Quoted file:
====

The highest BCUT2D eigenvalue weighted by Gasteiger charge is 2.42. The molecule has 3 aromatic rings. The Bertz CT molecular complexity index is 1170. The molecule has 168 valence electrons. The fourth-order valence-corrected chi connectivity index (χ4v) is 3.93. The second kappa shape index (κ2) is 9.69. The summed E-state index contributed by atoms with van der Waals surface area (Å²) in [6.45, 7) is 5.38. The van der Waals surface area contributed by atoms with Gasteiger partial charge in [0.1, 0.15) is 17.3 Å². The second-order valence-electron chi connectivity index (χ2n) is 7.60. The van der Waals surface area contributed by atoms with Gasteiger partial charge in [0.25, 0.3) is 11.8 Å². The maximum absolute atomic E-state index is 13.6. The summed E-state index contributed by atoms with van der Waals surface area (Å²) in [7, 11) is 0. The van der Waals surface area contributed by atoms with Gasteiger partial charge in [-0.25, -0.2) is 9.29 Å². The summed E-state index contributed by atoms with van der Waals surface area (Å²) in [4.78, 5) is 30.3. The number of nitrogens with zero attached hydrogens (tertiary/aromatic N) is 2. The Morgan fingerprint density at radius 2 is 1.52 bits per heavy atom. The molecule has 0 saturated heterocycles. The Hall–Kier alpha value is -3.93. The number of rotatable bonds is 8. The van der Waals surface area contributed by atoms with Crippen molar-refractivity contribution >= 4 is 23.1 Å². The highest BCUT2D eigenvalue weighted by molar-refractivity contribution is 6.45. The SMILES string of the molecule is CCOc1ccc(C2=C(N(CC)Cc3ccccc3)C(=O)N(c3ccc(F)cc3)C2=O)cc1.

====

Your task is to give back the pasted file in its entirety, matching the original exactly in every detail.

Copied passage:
The highest BCUT2D eigenvalue weighted by Gasteiger charge is 2.42. The molecule has 3 aromatic rings. The Bertz CT molecular complexity index is 1170. The molecule has 168 valence electrons. The fourth-order valence-corrected chi connectivity index (χ4v) is 3.93. The second kappa shape index (κ2) is 9.69. The summed E-state index contributed by atoms with van der Waals surface area (Å²) in [6.45, 7) is 5.38. The van der Waals surface area contributed by atoms with Gasteiger partial charge in [0.1, 0.15) is 17.3 Å². The second-order valence-electron chi connectivity index (χ2n) is 7.60. The van der Waals surface area contributed by atoms with Gasteiger partial charge in [0.25, 0.3) is 11.8 Å². The maximum absolute atomic E-state index is 13.6. The summed E-state index contributed by atoms with van der Waals surface area (Å²) in [7, 11) is 0. The van der Waals surface area contributed by atoms with Gasteiger partial charge in [-0.25, -0.2) is 9.29 Å². The summed E-state index contributed by atoms with van der Waals surface area (Å²) in [4.78, 5) is 30.3. The number of nitrogens with zero attached hydrogens (tertiary/aromatic N) is 2. The Morgan fingerprint density at radius 2 is 1.52 bits per heavy atom. The molecule has 0 saturated heterocycles. The Hall–Kier alpha value is -3.93. The number of rotatable bonds is 8. The van der Waals surface area contributed by atoms with Crippen molar-refractivity contribution >= 4 is 23.1 Å². The highest BCUT2D eigenvalue weighted by molar-refractivity contribution is 6.45. The SMILES string of the molecule is CCOc1ccc(C2=C(N(CC)Cc3ccccc3)C(=O)N(c3ccc(F)cc3)C2=O)cc1.